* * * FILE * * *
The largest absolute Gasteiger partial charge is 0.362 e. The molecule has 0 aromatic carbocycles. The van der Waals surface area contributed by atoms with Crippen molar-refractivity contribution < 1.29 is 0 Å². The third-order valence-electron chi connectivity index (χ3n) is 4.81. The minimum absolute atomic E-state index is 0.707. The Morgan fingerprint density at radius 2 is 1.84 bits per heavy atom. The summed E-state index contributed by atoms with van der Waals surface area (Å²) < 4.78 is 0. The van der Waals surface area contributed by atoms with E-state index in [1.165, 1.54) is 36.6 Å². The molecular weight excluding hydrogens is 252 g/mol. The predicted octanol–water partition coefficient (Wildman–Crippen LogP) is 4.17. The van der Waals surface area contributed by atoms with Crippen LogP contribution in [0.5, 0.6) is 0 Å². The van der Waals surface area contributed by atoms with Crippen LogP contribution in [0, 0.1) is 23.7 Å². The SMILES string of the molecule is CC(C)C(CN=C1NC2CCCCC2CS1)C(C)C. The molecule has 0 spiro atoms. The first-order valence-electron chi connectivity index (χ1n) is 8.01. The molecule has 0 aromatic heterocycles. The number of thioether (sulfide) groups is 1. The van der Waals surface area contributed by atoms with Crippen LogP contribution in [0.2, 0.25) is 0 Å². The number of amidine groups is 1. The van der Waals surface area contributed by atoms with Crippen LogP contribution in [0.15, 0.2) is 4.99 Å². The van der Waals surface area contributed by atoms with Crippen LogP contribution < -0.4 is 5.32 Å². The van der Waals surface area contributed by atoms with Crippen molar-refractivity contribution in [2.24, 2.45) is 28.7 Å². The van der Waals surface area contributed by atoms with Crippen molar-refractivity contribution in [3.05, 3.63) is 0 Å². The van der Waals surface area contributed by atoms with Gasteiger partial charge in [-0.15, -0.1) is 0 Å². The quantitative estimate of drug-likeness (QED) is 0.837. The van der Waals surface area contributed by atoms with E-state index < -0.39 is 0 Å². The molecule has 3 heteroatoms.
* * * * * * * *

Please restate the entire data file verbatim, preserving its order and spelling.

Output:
The largest absolute Gasteiger partial charge is 0.362 e. The molecule has 0 aromatic carbocycles. The van der Waals surface area contributed by atoms with Crippen molar-refractivity contribution < 1.29 is 0 Å². The third-order valence-electron chi connectivity index (χ3n) is 4.81. The minimum absolute atomic E-state index is 0.707. The Morgan fingerprint density at radius 2 is 1.84 bits per heavy atom. The summed E-state index contributed by atoms with van der Waals surface area (Å²) < 4.78 is 0. The van der Waals surface area contributed by atoms with E-state index in [1.165, 1.54) is 36.6 Å². The molecular weight excluding hydrogens is 252 g/mol. The predicted octanol–water partition coefficient (Wildman–Crippen LogP) is 4.17. The van der Waals surface area contributed by atoms with Crippen LogP contribution in [0.5, 0.6) is 0 Å². The van der Waals surface area contributed by atoms with Crippen LogP contribution in [0, 0.1) is 23.7 Å². The SMILES string of the molecule is CC(C)C(CN=C1NC2CCCCC2CS1)C(C)C. The molecule has 0 spiro atoms. The first-order valence-electron chi connectivity index (χ1n) is 8.01. The molecule has 0 aromatic heterocycles. The number of thioether (sulfide) groups is 1. The van der Waals surface area contributed by atoms with Crippen LogP contribution in [0.2, 0.25) is 0 Å². The number of amidine groups is 1. The van der Waals surface area contributed by atoms with Crippen LogP contribution in [0.15, 0.2) is 4.99 Å². The van der Waals surface area contributed by atoms with Crippen LogP contribution < -0.4 is 5.32 Å². The van der Waals surface area contributed by atoms with Crippen molar-refractivity contribution in [2.24, 2.45) is 28.7 Å². The van der Waals surface area contributed by atoms with Crippen molar-refractivity contribution in [3.05, 3.63) is 0 Å². The van der Waals surface area contributed by atoms with Gasteiger partial charge in [-0.15, -0.1) is 0 Å². The quantitative estimate of drug-likeness (QED) is 0.837. The van der Waals surface area contributed by atoms with E-state index < -0.39 is 0 Å². The molecule has 3 heteroatoms.